While the Los Angeles Dodgers had been generally limited to acquiring young talent via the draft in recent years, 2015 saw the organization expand their horizons by making Major League trades for prospects, as well as blowing past their international spending limits.
The Dodgers’ focus on pitching is apparent in prospects ranked Nos. 26-35, while the group below features a few prospects who were added to the organization within the past year.
However, the vast majority of them will not make an impact with the Dodgers this season.
25. Brendon Davis, SS
A fifth-round selection from the 2015 draft, Davis missed most of his senior season with a broken arm. Limited looks by scouts in the spring allowed the Dodgers to get a potential steal with their 162nd overall pick.
The 18-year-old infielder is listed at 6’4 and 170 punds, though he may weigh less than that. However, that doesn’t impact Davis’ ability to swing the bat, with a smooth right-handed stroke generating plenty of line drives to the gaps.
His present power is limited but should increase with his weight. On defense, Davis may not feature the quick-twitch athleticism for the middle infield and he could lose a step as he matures, but he should fit in well at third base. Given his youth (he doesn’t turn 19 until July), a full season assignment with Low-A Great Lakes would be somewhat ambitious.
24. Starling Heredia, OF
Prior to 2015, the last Dominican amateur the Dodgers signed for more than $1 million was Joel Guzman. The club broke that streak in a big way last year, landing multiple prospects from the Dominican Republic, led by Heredia.
“Pitbull” received one of the largest bonuses of any amateur free agent during the current signing period. Listed at 6’2 and 200 pounds, Heredia is already physically maxed but has present tools and some projection remaining.
He’s an advanced hitter for his age, showing a solid approach and he’s performed in showcases against refined competition. He has some power potential and uses the opposite field.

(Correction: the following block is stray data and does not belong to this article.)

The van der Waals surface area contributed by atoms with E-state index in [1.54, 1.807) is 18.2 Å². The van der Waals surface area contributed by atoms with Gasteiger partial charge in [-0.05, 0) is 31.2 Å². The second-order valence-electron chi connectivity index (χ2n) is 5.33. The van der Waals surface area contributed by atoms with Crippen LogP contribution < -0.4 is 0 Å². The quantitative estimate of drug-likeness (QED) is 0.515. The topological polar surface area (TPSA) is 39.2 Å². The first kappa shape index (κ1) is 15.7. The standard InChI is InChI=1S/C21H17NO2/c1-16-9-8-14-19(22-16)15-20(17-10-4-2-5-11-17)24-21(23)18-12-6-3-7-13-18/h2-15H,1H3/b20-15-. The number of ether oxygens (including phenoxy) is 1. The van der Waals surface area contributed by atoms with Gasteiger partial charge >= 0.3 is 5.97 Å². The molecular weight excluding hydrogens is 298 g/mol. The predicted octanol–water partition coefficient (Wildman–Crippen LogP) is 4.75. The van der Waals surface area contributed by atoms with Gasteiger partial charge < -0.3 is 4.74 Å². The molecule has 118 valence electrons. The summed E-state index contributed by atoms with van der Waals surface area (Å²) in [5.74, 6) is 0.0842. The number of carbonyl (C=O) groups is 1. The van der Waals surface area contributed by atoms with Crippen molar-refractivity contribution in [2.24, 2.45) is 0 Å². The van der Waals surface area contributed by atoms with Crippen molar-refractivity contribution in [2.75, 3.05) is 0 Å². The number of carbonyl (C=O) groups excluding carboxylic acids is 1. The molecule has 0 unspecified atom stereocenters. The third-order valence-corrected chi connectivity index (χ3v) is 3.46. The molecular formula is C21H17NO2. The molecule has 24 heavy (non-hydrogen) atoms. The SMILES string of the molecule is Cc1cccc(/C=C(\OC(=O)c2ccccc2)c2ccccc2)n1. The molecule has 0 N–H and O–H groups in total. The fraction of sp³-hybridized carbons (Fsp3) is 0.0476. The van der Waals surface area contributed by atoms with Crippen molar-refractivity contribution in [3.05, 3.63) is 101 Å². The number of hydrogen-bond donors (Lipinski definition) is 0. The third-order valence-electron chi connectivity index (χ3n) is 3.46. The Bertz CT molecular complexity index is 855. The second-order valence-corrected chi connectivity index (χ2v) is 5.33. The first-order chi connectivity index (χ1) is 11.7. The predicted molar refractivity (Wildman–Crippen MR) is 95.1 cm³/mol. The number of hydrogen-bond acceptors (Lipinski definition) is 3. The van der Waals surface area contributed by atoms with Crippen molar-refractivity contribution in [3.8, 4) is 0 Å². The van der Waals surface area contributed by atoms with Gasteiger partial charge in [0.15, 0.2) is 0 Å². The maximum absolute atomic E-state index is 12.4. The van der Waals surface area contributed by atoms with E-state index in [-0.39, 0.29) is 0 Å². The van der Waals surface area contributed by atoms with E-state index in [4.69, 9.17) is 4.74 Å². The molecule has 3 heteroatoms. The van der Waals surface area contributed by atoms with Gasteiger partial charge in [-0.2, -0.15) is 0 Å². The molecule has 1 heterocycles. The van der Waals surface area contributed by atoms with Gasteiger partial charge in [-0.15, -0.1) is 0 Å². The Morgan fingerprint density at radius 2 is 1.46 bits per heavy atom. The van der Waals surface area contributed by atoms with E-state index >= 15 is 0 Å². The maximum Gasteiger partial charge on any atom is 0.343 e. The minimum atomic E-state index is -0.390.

While Heredia recorded plus times in sprints, his speed plays down because he runs on his heels. However, he’s spent time in center field and shows a strong arm, so an eventual move to right should fit his skill set. At 17 years old, he should begin his career in the Dominican Summer League, but could move to the states quickly if he hits well.
23. Chase De Jong, RHP
Yet another prospect acquired for international bonus money, De Jong came to the Dodgers from Toronto along with infielder Tim Locastro. De Jong, a second rounder in 2012, grew up in southern California and went to Woodrow Wilson High School in Long Beach.
De Jong doesn’t throw too hard, but he can locate his fastball and he gets good plane on the pitch. The curveball is his bread-and-butter, which he throws in the upper 70s and is a swing-and-miss offering. De Jong also features a slider and a changeup, though they lag behind.
At 22, he seems ready to test Double-A, although Tulsa’s rotation is likely to be overcrowded and De Jong may return to High-A Rancho Cucamonga to start the season.
22. Josh Sborz, RHP
After leading Virginia to a College World Series title and taking home Most Outstanding Player, Sborz was selected in Competitive Balance Round B in 2015. The Dodgers acquired the pick from Baltimore Orioles along with reliever Ryan Webb, who was subsequently released.
Sborz closed for the Commodores, but the Dodgers view him as a starter. His low-to-mid 90s fastball and breaking ball give him two plus pitches, but he rarely needed his changeup in college and must improve it in order to have a weapon against lefties.
If starting doesn’t work out, Sborz could make it to the Majors as a reliever. He reached High-A during his debut and should return there in 2016.
21. Omar Estevez, SS
While he didn’t receive as much as Yadier Alvarez, Yusniel Diaz or Yaisel Sierra, Estevez signed for $6 million as a 17-year-old Cuban defector. He made it over to the states for Spring Training, where he’s played shortstop.
Estevez is similar to Alex Guerrero, given his compact, mature frame and advanced bat. He has the tools to hit for both average and power in the future; other tools lag behind. Estevez isn’t a burner and doesn’t show suddenness in the field. His arm should play on the left side of the infield, but he’s likely a third baseman instead of a shortstop.
Given his youth — he turned 18 in February — he should begin 2016 in extended Spring Training and debut with a rookie ball affiliate.
CONTINUE READING: Zach Lee, Trayce Thompson and more round out top 16